• Dannel McCollum

    Dannel McCollum, Ph.D.

    Academic Role: Professor (Department of Biochemistry and Molecular Pharmacology)

    Regulation of Cell Fate Determination by the Hippo Signaling Pathway

    The main interest of my lab is understanding how the Hippo signaling pathway controls cell fate decisions in response to a diverse array of stimuli, in particular mechanical forces. My lab uses cell and molecular biology, genetics, and biochemical approaches to determine how cells sense changes in the mechanical environment and regulate cell fate through control of Hippo signaling.

  • Louis Messina

    Louis Messina, M.D.

    Academic Role: Professor (Department of Surgery/Division of Vascular Surgery)

    Hematopoietic Stem Cell-Based Cancer Immunotherapy

    Research in my laboratory studies how hypercholesterolemia impairs colorectal cancer immunosurveillance by an oxidant stress-dependent hematopoietic stem cell (HSC)-autonomous mechanism that reduces the number and function of natural killer T (NKT) and gamma delta (γδ) T cells. We are developing HSC-Tet1-dependent NKT and γδ T cell-based cancer immunotherapy, and exploring how physical activity lowers breast cancer incidence by reducing HSC-oxidant stress.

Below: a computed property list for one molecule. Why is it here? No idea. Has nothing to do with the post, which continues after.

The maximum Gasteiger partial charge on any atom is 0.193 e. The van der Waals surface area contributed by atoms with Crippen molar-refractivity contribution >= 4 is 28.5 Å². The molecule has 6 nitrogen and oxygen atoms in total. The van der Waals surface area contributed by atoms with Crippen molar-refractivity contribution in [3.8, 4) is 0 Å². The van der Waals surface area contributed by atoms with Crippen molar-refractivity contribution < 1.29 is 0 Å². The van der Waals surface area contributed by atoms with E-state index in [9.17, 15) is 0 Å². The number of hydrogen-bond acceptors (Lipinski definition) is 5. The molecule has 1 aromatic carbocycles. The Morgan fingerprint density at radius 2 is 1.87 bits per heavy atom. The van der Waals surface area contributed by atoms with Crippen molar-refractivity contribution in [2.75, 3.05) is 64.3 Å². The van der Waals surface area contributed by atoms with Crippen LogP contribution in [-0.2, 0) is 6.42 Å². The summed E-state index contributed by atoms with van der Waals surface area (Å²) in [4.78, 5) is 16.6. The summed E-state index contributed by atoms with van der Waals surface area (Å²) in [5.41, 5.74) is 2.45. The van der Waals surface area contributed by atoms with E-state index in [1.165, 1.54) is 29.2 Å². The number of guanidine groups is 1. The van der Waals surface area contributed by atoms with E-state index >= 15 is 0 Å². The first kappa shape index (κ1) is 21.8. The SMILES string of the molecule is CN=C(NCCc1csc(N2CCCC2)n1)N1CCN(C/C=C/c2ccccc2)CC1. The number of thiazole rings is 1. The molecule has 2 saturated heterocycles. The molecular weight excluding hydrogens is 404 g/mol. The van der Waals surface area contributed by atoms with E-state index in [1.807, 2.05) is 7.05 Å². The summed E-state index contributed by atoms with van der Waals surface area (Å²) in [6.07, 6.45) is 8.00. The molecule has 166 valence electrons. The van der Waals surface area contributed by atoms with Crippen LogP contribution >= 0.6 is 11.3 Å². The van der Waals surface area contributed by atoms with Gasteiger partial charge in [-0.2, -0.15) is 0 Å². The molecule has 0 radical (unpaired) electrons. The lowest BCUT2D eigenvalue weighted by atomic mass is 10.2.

• Amir Mitchell

    Amir Mitchell, Ph.D.

    Academic Role: Assistant Professor (Program in Systems Biology)

    Cellular Networks in Health and Disease

    Our lab studies the response of cellular networks to changing environments in health and disease. We combine experimental and theoretical approaches to dissect network functionality and uncover its unique points of failure. We aim to exploit the network structure to therapeutically target subpopulations of diseased cells within a healthy host.

  • Sumeda Nandadasa

    Sumeda Nandadasa, Ph.D.

    Academic Role: Assistant Professor (Division of Cell Biology and Imaging)